Epic Of Evolution Conference Brings Science And Religion Together November 12-14

October 29, 1997

Chicago -- October 29, 1997 -- The term "evolution" tends to conjure up an image of science and religion at war. But this picture is far from the truth, both historically and in relation to current events. In fact, the fields of science and religion have a lot in common -- and a lot to learn from each other.

A group of scientists, philosophers, and theologians will gather at The Field Museum in Chicago to prove just that by participating in an open discussion focusing on the latest research in the evolutionary sciences. The Epic of Evolution Conference will be held Nov. 12-14, and is sponsored by the American Association for the Advancement of Science (AAAS) and The Field Museum. "A major objective of this conference is to overcome the public misconception that science and religion are inherently in conflict over evolution," says Audrey Chapman, director of the AAAS Program of Dialogue Between Science and Religion. "This is a pioneering effort to discover how to combine good science with meaningful theological and philosophical analysis."

The goal of the conference is to demonstrate that recent discoveries in the evolutionary sciences -- relating to the development of the cosmos, life on Earth, and human culture -- can be constructively interpreted with respect to religious values concerning human nature and destiny.

"We're bringing people together to talk about the common ground, as well as the differences," says Alaka Wali, anthropologist and director of The Field Museum's Center for Cultural Understanding and Change. "Dialogue like this helps to show the public that science is a process of inquiry; it is part of the human endeavor to understand the world and give meaning to it."

Another focus of the conference is to simply educate the public about the broad application of evolutionary studies today. The term "evolution" most commonly refers to the historical development of life on Earth, but it can also be used to describe the development of human culture and the development of the universe as a whole, from the "Big Bang" to its present state. Evolutionary research cuts across nearly every field of science today, including genetics, chemistry, sociology, and psychology.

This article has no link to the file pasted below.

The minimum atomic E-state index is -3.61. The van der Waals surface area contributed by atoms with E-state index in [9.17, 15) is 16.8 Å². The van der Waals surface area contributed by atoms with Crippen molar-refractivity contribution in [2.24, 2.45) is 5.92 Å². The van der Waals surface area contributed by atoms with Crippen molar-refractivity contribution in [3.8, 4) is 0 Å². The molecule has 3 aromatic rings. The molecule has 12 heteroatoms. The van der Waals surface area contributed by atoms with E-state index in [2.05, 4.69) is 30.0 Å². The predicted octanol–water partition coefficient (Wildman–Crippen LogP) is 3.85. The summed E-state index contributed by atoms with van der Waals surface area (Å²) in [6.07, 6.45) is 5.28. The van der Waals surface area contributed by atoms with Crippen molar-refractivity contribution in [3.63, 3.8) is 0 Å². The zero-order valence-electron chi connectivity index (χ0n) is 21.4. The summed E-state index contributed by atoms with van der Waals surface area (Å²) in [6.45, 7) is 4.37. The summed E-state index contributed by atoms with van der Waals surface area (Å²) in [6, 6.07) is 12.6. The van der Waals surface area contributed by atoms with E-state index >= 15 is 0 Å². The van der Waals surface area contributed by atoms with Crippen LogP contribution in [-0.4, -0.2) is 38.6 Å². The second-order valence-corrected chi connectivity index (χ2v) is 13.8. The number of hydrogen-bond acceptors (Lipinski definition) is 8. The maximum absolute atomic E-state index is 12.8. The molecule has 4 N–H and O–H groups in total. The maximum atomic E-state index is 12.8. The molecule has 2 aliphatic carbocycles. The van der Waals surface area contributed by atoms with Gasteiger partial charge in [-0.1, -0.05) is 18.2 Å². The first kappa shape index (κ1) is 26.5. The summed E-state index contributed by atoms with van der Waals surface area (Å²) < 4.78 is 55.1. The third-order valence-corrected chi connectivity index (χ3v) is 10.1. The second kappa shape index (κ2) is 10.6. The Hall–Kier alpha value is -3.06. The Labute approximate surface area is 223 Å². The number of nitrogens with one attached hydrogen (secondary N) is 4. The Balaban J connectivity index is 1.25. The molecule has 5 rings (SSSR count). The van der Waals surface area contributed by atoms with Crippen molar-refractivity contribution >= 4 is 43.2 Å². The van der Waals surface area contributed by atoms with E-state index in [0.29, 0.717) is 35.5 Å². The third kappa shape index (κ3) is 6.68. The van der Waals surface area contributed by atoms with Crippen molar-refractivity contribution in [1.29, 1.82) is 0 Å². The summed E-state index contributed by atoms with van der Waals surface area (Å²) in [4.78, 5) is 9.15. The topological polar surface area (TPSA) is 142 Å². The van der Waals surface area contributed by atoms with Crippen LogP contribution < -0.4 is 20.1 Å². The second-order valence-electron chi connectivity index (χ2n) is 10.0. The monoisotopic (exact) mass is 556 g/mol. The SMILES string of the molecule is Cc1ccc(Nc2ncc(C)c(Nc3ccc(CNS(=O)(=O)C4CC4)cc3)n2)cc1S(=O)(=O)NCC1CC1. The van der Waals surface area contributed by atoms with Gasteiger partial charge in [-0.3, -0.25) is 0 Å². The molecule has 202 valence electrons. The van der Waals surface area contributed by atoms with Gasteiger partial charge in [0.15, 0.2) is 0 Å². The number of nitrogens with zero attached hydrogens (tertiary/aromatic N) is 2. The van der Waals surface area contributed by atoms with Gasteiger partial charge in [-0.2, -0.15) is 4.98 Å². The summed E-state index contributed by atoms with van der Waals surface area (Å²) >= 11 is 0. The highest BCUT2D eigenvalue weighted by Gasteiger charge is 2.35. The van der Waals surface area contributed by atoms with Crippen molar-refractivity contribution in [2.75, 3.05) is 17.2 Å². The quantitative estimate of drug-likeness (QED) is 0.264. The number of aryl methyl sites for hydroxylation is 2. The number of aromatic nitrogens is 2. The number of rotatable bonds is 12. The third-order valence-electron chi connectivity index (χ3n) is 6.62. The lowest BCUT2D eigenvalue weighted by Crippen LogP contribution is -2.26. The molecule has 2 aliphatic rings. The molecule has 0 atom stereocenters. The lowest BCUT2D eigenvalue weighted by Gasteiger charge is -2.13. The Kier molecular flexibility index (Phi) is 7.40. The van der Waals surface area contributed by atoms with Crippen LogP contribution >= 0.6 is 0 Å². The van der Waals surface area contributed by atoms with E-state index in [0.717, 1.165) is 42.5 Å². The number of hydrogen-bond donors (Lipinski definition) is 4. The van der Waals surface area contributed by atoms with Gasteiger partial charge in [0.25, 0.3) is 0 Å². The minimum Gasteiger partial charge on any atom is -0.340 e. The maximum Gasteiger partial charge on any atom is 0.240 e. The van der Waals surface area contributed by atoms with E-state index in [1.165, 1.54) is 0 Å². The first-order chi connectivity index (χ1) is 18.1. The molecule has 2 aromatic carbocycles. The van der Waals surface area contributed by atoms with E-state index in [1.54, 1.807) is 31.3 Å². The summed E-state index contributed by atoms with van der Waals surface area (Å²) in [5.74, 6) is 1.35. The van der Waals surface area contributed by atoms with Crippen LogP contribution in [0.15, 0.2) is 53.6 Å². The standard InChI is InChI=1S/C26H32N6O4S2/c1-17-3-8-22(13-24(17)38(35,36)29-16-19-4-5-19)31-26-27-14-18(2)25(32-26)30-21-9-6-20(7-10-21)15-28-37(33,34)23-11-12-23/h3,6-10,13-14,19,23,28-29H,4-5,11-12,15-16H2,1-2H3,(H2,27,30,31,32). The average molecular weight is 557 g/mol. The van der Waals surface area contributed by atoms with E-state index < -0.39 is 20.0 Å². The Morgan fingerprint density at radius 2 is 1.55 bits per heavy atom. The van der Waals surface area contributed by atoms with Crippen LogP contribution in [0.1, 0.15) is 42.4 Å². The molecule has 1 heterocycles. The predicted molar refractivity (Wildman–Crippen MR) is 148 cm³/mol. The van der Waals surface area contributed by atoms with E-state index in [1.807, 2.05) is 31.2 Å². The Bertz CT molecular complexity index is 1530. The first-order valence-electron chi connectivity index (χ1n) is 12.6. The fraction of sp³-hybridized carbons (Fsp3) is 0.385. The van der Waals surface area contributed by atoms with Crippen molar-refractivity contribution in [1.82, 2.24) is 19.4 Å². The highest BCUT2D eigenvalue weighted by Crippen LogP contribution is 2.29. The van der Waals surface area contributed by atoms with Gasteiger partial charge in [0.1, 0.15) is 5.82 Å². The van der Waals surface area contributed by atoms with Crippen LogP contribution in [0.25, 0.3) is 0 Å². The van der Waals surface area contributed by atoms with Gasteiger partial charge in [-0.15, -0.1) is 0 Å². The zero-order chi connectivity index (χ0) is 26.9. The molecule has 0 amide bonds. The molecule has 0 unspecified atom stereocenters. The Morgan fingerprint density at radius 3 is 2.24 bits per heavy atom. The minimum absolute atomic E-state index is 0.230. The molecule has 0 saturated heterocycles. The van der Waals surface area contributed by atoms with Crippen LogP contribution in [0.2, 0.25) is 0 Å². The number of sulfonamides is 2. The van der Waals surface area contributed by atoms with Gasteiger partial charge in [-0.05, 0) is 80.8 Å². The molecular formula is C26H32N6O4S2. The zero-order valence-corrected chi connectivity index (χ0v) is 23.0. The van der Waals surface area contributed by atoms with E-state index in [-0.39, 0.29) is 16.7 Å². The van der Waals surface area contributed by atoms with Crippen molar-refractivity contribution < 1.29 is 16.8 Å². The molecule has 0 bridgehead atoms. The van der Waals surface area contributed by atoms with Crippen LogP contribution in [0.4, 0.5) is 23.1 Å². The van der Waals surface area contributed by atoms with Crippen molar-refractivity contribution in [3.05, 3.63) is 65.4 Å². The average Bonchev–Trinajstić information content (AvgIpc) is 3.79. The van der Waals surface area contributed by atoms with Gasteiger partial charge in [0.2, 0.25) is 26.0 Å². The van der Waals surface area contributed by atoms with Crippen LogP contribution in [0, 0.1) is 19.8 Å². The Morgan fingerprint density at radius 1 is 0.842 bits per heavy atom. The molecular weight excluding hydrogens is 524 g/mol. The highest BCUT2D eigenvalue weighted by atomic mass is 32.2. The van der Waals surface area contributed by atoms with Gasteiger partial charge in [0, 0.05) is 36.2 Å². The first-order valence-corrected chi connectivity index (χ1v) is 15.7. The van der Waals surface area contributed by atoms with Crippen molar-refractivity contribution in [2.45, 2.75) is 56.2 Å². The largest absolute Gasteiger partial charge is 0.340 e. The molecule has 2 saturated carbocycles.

The speaker list for the conference reads like a "Who's Who" in science and theology. Speakers include biologist Francisco Ayala of the University of California-Irvine, cosmologist Joel Primack of the University of California-Santa Cruz, anthropologist Ian Tattersall of the American Museum of Natural History, Loyal Rue of the Center for the Study of World Religions at Harvard University; and John Haught of the Department of Theology at Georgetown University. There will be 18 presentations during the three-day conference, each followed by a discussion between participants and with the audience. Eight general topics will be covered, including cosmic origins; the evolution of life on Earth; Darwin and Neo-Darwinism; the evolution of morality and ethics; and the evolution of culture, society, and religion. Each session includes scientific presentations and philosophical and religious reflections.

The entire conference will be videotaped to provide a record of this historic event, and each presenter will also be interviewed. From this material, educational resources will be developed in collaboration with WYCC, the Chicago educational television station. A special will be broadcast on WYCC and an eight-part video series covering the entire conference will be developed for classroom use. Scheduled for completion by June 1998, the video materials will provide an unprecedented educational resource in the area of evolution and religion.

Also planned are an academic book, a secondary school text, and a college course syllabus on Evolution and Religion that will be field tested in 1998. The conference was initiated by the AAAS Program of Dialogue Between Science and Religion (DBSR), established in 1995. DBSR focuses specifically on three program areas: evolution, theory, human nature, and bioethics. The Epic of Evolution Conference is endorsed by the Chicago Academy of Sciences and the Chicago Center for Religion and Science.